I was playing around and I came up with this product, which I believe to be equal to $\mathrm e^2$.

$$ \prod_{k=0}^\infty \left(1 + \frac{1}{k!}\right) \stackrel{?}{=} \mathrm e^2 $$

After calculating $1000$ terms of this product, I got approximately $7.36431$ (compare: $\mathrm e^2 \approx 7.38906 $, so convergence is very slow if existent).

I tried looking at some product definitions of $\rm e$, but none deal with the product I want.

I know that the product converges since $\sum_{k=0}^\infty 1/k!$ and $\sum_{k=0}^\infty 1/k!^2 $ converge as well.

  • $\begingroup$ From the numerical value you indicate, estimating the rest of the product on the LHS, it seems the limit of the LHS should be smaller than $\mathrm e^2$. $\endgroup$
    – Did
    Apr 6, 2013 at 14:38
  • $\begingroup$ It should be $LHS < RHS$ ? $\endgroup$
    – Inceptio
    Apr 6, 2013 at 14:39
  • $\begingroup$ From the first 30 factors, the decimal representation of the exact result starts $7.36430827236725725637277250963105\ldots$ $\endgroup$ Apr 6, 2013 at 14:46

2 Answers 2


Fairly close, but as your computation shows, not close enough. The logarithm of the "rest" is not hard to estimate, and is far too close to $0$ to make up the gap.

Remark: For small positive $x$, by an alternating series argument or otherwise, we have $\log(1+x)\lt x$. So the logarithm of the infinite product $\displaystyle\prod_{k=n}^\infty \left(1+\frac{1}{k!}\right)$ is less than $\displaystyle\sum_{k=n}^\infty \frac{1}{k!}$.

By bounding the tail with a geometric series, we find this is $\lt \dfrac{n+1}{n\cdot n!}$. The exponential of this, for large $n$, is much too close to $1$. A computation of the partial product to $n=8$ is more than sufficient to show that we cannot have equality.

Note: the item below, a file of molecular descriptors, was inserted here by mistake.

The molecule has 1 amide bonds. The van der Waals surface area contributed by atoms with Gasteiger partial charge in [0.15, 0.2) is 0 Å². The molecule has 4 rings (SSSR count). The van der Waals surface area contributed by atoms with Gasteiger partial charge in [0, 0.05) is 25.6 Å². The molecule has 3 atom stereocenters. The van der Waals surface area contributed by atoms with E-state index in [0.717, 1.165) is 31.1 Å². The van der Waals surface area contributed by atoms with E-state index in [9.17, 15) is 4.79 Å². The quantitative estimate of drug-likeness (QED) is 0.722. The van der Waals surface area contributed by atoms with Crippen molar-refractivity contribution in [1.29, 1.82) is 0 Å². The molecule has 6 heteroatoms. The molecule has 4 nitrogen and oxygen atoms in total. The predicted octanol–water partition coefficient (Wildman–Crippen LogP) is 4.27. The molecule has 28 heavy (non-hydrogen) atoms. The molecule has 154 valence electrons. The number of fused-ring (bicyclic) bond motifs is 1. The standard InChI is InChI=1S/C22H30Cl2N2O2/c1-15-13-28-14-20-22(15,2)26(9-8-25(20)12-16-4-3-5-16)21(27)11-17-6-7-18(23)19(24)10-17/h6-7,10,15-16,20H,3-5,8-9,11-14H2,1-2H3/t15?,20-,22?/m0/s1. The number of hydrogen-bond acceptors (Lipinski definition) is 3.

The convergence of this infinite product is fast, in the same ballpark as the convergence of $\displaystyle \sum\dfrac{1}{k!}$.

  • $\begingroup$ Indeed, the log of the rest is less than the rest of the series for $e$ itself (because $\ln(1+x)<x$), hence already $<10^{-7}$ after the first ten summands. $\endgroup$ Apr 6, 2013 at 14:42
  • $\begingroup$ I had suspected that the actual value was less than $e^2$, but I was sort of hoping it was true. Thanks! $\endgroup$ Apr 6, 2013 at 14:47

Calculating the first 10 million terms of the product with a working precision of 2000 digits gives the result


At the moment I calculate less terms with a higher working precision but I would be surprised if the result would change a lot.

  • 2
    $\begingroup$ No need to use so many factors and so much precision. Using thirty factors and only converting rationals to floating point in the last step is enough. In PARI/GP: prod(k=0,30,1+1/k!)+0. The relative error is less than exp(exp(1)-sum(k=0,30,1/k!)) $\endgroup$ Apr 6, 2013 at 14:50
  • $\begingroup$ yeah but I think it's nice to see that those bounds for the errors holds. $\endgroup$ Apr 6, 2013 at 14:54
  • $\begingroup$ For more digits see oeis.org/A238695 $\endgroup$ Jul 20, 2015 at 9:22

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